Morphology, topography and chemical composition of Li-ion batteries

SEM imaging is a valuable tool for obtaining high-resolution images of the surface and inner layers of Li-ion batteries.

A great deal of research is being carried out in the battery industry to develop future energy storage systems. This task is one of the most important modern technological challenges. First marketed in 1991, the lithium-ion battery has a relatively low self-discharge rate compared with other batteries. The principle of this accumulator is the displacement of the lithium ion between two electrodes, one positive (cobalt or manganese dioxide) and the other negative (graphite).

It is essential to carry out a series of analyses and characterise the effect of the reaction of the various elements present on the electrodes, particularly on their surface and in the interface zones.

Different types of Li-ion batteries exist, some designed for small products and others as high-power industrial accumulators for hybrid vehicles or aeronautics. This requires analytical techniques capable of differentiating chemical states with great sensitivity and high spatial resolution.

This has led to extensive research into Li-ion batteries, as they are envisaged as the basis for high power density secondary sources for electric vehicles and storage devices for the smart grid.

The vital performance of Li-ion batteries, such as lifetime, internal resistance and capacity, is closely linked to the microstructure of the electrodes. The solid electrolyte interphase (SEI) has proven to be crucial for increasing the performance and lifetime of lithium-ion batteries. It is therefore necessary to understand the mechanisms and reactions that lead to the formation of SEI layers on the electrodes of Li-ion batteries.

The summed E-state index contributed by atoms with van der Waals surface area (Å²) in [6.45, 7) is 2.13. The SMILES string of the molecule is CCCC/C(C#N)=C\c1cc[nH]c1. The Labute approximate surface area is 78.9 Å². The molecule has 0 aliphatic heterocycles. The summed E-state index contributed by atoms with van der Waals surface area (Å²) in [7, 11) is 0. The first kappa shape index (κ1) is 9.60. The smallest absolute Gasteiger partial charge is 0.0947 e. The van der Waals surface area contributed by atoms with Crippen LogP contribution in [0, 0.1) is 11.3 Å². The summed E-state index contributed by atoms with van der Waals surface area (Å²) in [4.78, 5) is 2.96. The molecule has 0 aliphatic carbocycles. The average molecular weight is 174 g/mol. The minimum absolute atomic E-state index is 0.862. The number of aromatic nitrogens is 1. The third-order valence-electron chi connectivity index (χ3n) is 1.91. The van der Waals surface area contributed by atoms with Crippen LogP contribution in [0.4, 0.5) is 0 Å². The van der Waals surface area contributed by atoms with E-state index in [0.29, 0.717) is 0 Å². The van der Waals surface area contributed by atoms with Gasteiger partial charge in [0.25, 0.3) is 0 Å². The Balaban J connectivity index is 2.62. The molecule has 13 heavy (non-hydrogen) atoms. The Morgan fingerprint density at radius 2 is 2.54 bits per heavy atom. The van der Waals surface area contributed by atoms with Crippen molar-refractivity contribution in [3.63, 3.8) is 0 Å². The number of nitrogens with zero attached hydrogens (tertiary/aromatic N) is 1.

High-resolution imaging reveals microstructural information about the composite structure made up of

spherical microparticles of the active ingredient held together by the polymer matrix. 

Scanning Electron Microscopy (SEM) is a technique capable of producing high-resolution images of the surface of a sample. SEM is used in many fields, from biology to materials science and microelectronics, and on all types of sample, even insulators can be observed after metallisation. Analysis takes place in a controlled inert atmosphere or at low voltage (close to kV).

SEM is generally used to study the 3D morphology of a surface or object with nanometric resolution.
Chemical and elemental composition can also be obtained using X-ray microanalysis.


The principle of this technique is based on the use of a beam of incident electrons of a few tens of kilovolts sweeping across the surface of the sample, which then re-emits a whole spectrum of particles and radiation: secondary electrons, backscattered electrons, Auger electrons and X-rays.

Detection of the various particles or radiation emitted provides information about the sample: its morphology, topography, crystalline structure, elemental chemical composition (qualitative and semi-quantitative analysis), etc.

Objective of the analysis

Obtain key information on the morphology, topography, crystalline structure and basic chemical composition of materials.